Verbal autopsy methods to ascertain birth asphyxia deaths in a community-based setting in southern Nepal

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Journal Article

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Asphyxia; Neonatal mortality; Nepal; Newborn; Verbal autopsy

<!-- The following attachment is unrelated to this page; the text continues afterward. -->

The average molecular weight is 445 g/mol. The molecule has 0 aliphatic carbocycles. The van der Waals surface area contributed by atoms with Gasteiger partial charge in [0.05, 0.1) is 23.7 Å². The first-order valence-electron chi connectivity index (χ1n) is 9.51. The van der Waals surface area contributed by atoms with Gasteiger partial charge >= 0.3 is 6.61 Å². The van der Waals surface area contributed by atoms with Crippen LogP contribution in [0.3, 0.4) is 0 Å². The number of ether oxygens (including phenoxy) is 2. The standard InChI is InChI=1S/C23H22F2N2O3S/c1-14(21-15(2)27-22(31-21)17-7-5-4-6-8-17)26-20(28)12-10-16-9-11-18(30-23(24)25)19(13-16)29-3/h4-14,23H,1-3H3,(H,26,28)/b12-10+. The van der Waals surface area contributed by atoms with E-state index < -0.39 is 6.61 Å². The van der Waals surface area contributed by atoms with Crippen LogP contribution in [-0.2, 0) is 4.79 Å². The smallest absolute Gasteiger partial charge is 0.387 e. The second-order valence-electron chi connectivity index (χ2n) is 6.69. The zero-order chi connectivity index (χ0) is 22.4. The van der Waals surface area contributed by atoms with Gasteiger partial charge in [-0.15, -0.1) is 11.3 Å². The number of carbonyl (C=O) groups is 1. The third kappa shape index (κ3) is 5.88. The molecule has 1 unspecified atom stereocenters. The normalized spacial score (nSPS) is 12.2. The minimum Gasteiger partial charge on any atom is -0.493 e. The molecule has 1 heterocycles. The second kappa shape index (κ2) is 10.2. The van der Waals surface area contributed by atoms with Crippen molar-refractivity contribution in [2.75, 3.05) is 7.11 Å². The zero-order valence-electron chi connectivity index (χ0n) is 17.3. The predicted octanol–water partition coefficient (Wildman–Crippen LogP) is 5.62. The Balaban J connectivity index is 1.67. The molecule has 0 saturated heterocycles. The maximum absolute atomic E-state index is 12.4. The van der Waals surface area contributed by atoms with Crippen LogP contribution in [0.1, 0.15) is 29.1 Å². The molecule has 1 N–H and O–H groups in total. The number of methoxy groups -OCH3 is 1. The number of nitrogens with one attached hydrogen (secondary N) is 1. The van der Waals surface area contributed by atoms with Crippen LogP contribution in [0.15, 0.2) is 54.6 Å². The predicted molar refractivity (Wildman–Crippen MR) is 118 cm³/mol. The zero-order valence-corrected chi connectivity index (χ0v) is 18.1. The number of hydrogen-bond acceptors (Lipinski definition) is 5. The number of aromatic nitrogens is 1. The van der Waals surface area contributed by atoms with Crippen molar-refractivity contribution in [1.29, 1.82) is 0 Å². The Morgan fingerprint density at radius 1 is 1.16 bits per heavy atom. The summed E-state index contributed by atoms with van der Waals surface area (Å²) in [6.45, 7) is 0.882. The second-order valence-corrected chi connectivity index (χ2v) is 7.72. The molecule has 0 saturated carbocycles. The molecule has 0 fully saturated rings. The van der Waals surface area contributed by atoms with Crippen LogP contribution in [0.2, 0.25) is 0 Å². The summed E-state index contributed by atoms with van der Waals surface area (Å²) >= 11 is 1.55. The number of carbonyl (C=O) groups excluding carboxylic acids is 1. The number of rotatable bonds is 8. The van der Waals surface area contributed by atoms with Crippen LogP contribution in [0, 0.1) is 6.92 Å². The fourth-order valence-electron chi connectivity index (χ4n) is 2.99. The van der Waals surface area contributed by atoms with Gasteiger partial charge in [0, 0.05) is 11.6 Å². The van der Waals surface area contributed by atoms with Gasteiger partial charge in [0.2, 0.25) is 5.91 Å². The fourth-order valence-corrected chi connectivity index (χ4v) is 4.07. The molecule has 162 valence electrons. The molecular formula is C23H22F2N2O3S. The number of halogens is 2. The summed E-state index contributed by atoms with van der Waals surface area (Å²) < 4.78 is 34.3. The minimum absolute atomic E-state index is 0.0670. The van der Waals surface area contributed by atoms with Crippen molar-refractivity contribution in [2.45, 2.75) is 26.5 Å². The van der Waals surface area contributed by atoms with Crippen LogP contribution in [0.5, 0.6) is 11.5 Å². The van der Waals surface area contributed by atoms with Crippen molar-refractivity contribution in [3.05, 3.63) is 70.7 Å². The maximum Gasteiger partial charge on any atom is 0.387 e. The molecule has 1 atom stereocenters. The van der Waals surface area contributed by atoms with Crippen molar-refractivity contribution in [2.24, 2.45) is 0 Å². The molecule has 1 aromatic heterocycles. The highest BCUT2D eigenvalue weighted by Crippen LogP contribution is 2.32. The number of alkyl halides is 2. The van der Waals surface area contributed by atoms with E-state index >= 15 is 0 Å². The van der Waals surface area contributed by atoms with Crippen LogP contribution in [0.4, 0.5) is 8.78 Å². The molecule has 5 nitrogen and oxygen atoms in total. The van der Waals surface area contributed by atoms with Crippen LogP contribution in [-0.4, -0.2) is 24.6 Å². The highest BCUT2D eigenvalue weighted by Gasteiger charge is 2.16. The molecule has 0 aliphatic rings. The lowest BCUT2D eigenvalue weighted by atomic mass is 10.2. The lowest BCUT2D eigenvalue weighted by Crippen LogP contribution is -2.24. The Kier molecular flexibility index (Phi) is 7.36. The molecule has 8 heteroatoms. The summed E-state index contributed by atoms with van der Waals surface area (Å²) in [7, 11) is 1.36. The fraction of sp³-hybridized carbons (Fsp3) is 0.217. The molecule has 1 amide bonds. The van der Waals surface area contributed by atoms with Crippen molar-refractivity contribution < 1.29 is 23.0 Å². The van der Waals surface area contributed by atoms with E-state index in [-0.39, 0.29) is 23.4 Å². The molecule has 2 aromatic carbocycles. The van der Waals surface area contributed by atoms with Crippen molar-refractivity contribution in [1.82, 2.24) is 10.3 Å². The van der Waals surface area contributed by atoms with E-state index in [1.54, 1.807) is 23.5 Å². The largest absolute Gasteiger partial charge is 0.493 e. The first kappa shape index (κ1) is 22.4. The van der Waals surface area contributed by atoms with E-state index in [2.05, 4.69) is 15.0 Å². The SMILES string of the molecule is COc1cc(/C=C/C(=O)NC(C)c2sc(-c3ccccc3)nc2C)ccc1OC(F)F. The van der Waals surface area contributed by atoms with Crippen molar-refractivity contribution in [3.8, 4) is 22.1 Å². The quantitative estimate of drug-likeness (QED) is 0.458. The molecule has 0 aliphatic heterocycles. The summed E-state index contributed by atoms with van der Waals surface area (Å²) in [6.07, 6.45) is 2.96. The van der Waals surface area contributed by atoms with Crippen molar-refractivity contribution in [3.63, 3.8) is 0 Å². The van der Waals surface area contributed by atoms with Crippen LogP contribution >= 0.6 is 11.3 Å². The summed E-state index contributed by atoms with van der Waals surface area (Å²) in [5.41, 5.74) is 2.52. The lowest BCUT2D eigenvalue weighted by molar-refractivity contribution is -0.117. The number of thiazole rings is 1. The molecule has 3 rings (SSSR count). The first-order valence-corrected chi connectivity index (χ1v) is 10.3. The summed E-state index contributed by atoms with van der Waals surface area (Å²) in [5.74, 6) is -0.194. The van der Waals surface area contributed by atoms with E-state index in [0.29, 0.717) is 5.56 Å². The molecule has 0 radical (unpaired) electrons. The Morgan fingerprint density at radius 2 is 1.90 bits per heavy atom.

OBJECTIVES. The goals of this study were to (1) develop an approach to ascertain birth asphyxia deaths by using verbal autopsy data from a community-based setting in Nepal, and (2) explore variations in birth asphyxia mortality fractions by using different birth asphyxia case definitions and hierarchical classifications. PATIENTS AND METHODS.Data were prospectively collected during a cluster-randomized, community-based trial of health interventions on neonatal mortality in Sarlahi, Nepal from 2002 to 2006. To assign cause of death, 4 computer-assigned, symptom-based asphyxia case definitions;Nepali physician classification;and our independent review of verbal autopsy open narratives were used. Various hierarchical classification approaches to assign cause of death were also explored. RESULTS.Birth asphyxia specific mortality ranged from 26% to 54%, depending on the computer case definition used. There was poor agreement between computer and physician classification of birth asphyxia. By comparing computer results, physician results, and our independent ascertainment of cause of death, we identified 246 cases of birth asphyxia (32% of neonatal deaths). Allowing for >1 cause of death, 30% and 42% of asphyxia cases also met criteria for prematurity and serious infection,respectively. When a hierarchy was used to assign a single cause of death, the birth asphyxia proportionate mortality was reduced to 12% when identification of deaths because of congenital anomalies, prematurity, and serious infections preceded birth asphyxia. CONCLUSIONS. The use of various verbal autopsy definitions and hierarchical approaches to assign cause of death may substantially affect estimates of birth asphyxia-specific mortality and analyses of risk factors. Verbal autopsy methods need to be standardized and validated to generate accurate global estimates to direct policy and resource allocation in low-middl income countries. © 2008 by the American Academy of Pediatrics.